If you did expect him to help so much, you're one of two things: 1) A far more intelligent basketball analyst than myself, or 2) even dumber than you look. When Shaq signed, some people wondered if he was even worth the veteran's minimum salary. After all, he made Cleveland worse just by being on the court last season. The Cavs were better off with almost any lineup that didn't include Shaq, and The Big Diesel's presence was generally -- and rightfully -- considered harmful to everything the Cavs were trying to accomplish.
Fast forward to the present, and Shaq's a part of three of Boston's top five lineups. He also has the fourth-best on-court/off-court numbers of any Celtics, behind only Paul Pierce, Kevin Garnett, and Rajon Rondo (and ahead of Ray Allen).
It's actually easy to see why Shaq's been so helpful this season. Instead of featuring Shaq as a post-up player, the Celtics use him mostly as a finisher. He works well within the offense, finding open spots behind the defense quite easily. It doesn't hurt Shaq that Rondo feeds him layups and dunks that are wrapped and bow-tied, if not stuck underneath a Christmas Tree.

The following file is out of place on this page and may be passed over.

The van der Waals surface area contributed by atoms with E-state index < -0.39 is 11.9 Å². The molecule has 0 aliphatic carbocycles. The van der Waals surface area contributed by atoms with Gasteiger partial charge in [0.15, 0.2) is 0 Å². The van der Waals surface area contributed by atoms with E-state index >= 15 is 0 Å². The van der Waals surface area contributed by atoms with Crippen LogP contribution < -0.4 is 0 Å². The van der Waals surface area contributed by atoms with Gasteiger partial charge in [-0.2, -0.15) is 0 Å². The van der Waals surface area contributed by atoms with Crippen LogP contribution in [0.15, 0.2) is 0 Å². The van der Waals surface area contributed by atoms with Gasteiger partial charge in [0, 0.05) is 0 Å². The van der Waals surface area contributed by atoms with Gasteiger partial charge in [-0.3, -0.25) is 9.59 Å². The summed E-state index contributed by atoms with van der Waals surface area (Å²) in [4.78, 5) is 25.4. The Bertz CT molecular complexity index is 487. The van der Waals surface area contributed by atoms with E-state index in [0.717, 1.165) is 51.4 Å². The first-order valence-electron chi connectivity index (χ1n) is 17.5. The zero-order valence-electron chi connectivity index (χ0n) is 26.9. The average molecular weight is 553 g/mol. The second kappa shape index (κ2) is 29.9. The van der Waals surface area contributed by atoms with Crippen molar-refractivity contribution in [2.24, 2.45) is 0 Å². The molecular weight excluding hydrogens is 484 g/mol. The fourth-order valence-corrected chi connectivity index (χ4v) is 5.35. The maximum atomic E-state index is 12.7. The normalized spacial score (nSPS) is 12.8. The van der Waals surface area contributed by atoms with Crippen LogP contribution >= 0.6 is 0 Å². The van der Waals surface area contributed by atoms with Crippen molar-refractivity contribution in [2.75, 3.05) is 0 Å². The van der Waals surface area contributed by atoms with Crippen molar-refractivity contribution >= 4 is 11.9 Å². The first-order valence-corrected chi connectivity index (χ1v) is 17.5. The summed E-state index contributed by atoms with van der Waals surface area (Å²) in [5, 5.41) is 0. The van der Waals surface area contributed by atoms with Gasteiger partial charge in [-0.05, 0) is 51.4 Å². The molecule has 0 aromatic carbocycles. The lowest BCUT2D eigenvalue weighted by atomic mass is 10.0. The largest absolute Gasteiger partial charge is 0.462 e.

More than anything Shaq does on the hardwood, his attitude has been refreshing. Shaq has two years left, he says, and he no longer cares about being what he calls "the CEO." He doesn't care about stats, or his role, or minutes, or very much else. He wants to win and he wants to have fun, and I'm not even sure his two priorities are in that order.
The other night against Detroit, Shaq sensed the Celtics were going to lose a winnable game. So what did he do? He dove on the floor. He ripped rebounds from opponents. He scored an and-one, did a little dance, and then sprinted backcourt a la Sammy Sosa sprinting into right field. Long story short, the Celtics won the game. Shaq injected them with the energy they needed.
He won't provide the same energy every night -- after all, he's 38 years old with a body that doesn't always respond to his wishes. But with a limited time left in his career, Shaq knows it's either get busy living or get busy dying. And he's too busy living to do anything else.